Home > Alcohol pricing and criminal harm: a rapid evidence assessment of the published research literature.

Booth, Andrew and Meier, Petra and Shapland, Joanna and Wong, Ruth and Paisley, Suzy (2011) Alcohol pricing and criminal harm: a rapid evidence assessment of the published research literature. University of Sheffield.

PDF (Alcohol pricing and criminal harm) - Published Version

This rapid evidence assessment (REA) of the published research literature provides a specific Home Office focus after previous independent reviews on the effects of pricing and taxation on alcohol consumption and alcohol-associated harms. It looks specifically at the effects on crime-related outcomes.

The REA covers
• primary studies examining a direct association between alcohol pricing/taxation and crime–related outcomes (4,975 studies were reviewed and 36 papers met the inclusion criteria)
• review-level evidence for associations between pricing and consumption and between consumption and crime (58 reviews or meta-analyses)
• new primary research examining the association between pricing and consumption.

The latter two areas provided an update to the recent review by Booth et al. (2008). This report examines the first of the three areas, and attempts to answer the following research question: To what extent does the research evidence support a direct association between the price of alcohol and crime, disorder and anti-social behaviour?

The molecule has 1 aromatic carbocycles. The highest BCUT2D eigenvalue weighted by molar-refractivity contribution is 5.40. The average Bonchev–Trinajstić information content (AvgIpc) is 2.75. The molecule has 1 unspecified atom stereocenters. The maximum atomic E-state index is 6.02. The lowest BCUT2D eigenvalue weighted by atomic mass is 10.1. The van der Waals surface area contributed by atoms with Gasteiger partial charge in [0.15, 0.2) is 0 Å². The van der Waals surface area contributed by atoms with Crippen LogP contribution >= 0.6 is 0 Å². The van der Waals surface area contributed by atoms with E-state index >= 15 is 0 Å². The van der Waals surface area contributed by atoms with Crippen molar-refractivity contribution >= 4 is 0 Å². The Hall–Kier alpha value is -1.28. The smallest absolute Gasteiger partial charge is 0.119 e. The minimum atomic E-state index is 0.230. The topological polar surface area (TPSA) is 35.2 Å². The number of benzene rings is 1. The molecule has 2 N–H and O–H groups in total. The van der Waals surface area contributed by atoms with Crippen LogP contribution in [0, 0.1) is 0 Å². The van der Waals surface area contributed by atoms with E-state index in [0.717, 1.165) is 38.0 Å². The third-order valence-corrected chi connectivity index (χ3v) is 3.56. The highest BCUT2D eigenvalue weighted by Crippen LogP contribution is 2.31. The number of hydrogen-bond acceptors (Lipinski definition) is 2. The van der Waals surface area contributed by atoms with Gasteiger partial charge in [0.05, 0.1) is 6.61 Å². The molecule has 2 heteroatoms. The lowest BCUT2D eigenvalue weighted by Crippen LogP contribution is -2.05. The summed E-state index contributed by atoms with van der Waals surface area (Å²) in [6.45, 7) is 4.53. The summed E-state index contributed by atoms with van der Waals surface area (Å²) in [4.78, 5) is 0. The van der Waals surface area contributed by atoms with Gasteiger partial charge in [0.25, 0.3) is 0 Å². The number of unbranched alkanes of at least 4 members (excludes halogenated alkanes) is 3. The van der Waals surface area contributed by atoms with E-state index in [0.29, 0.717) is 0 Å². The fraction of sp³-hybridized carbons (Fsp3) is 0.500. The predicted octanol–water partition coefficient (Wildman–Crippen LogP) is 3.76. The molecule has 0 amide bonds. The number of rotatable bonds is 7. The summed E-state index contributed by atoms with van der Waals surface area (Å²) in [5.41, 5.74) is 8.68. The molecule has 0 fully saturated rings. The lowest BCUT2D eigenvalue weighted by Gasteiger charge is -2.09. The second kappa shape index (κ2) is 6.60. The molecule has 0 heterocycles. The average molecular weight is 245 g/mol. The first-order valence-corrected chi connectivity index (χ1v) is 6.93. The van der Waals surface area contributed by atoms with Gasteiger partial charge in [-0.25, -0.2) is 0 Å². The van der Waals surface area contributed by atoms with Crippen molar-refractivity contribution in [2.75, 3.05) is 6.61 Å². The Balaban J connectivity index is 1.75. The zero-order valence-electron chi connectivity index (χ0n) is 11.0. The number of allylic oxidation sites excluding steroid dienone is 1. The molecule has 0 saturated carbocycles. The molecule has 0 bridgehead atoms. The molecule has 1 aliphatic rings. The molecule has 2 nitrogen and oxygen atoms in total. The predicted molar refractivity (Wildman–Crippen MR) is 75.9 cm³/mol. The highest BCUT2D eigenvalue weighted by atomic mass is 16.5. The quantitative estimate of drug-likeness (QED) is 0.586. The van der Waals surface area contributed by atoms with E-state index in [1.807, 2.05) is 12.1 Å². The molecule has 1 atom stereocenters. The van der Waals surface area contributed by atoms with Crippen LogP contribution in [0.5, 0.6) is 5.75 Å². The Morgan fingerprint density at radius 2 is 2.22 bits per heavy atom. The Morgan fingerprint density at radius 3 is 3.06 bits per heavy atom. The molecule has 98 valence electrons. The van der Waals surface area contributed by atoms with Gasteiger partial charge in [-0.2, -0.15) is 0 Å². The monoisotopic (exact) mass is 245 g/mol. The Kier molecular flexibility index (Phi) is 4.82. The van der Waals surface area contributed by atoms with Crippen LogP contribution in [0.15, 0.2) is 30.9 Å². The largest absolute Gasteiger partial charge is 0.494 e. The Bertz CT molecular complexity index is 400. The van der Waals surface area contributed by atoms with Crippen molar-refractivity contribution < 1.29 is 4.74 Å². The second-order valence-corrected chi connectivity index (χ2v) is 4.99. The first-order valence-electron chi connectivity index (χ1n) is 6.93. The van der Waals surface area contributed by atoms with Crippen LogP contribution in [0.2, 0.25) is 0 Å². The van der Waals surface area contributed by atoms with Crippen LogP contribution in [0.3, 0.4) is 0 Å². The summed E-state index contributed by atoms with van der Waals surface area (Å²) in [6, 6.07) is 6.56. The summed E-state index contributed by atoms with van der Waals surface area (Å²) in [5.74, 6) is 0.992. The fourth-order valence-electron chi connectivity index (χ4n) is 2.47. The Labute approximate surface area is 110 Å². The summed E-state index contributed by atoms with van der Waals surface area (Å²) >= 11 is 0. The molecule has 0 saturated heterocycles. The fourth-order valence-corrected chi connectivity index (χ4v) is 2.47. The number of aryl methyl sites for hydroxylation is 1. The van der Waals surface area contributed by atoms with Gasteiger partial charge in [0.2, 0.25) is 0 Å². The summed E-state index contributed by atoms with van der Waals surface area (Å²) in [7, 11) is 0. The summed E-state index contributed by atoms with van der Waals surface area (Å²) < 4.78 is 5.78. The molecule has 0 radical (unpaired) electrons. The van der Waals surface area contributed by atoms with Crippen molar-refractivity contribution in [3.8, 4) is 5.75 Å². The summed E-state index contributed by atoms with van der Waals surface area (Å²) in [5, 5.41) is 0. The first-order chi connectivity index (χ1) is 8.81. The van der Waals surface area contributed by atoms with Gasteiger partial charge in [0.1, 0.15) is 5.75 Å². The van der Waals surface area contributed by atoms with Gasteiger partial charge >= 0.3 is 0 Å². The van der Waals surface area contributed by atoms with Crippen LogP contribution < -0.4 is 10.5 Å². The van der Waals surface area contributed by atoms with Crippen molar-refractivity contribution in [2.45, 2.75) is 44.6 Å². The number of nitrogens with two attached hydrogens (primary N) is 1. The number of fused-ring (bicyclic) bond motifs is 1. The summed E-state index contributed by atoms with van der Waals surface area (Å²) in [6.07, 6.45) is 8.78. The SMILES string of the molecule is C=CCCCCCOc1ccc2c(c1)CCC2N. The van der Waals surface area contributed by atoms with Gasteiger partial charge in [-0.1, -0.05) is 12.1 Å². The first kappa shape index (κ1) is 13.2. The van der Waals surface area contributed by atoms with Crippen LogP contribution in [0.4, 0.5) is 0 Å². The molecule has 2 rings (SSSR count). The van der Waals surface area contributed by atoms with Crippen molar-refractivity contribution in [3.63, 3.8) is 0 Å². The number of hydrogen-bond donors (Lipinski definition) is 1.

Conclusions and points for consideration:
Evidence from this review is consistent with previous forecasts that levels of crime are reduced following tax/price increases (Purshouse et al., 2009). Significantly, more recent evidence from Scandinavia examined tax/price reductions.

This review concluded that it was not possible to demonstrate a symmetrical effect between the effects of price increases and corresponding effects from price reductions for specific crime-related outcomes. On the whole, US evidence is more supportive of links between alcohol price and crime than the more variable Scandinavian evidence base. The role of policy and cultural contexts in explaining inconsistent effects remains unclear. Few evaluations of actual price or tax changes in the UK have been carried out but several modelling studies are specific to England and Scotland. UK evaluation studies showed significant associations between lower alcohol prices and higher rates of hospital admissions for violence-related injuries.

Most studies support an association between higher alcohol taxation/pricing and decreased crime. Available evidence typically focuses on average patterns of consumption and is unable to clarify whether specific pricing policies are differentially related to patterns of drinking.

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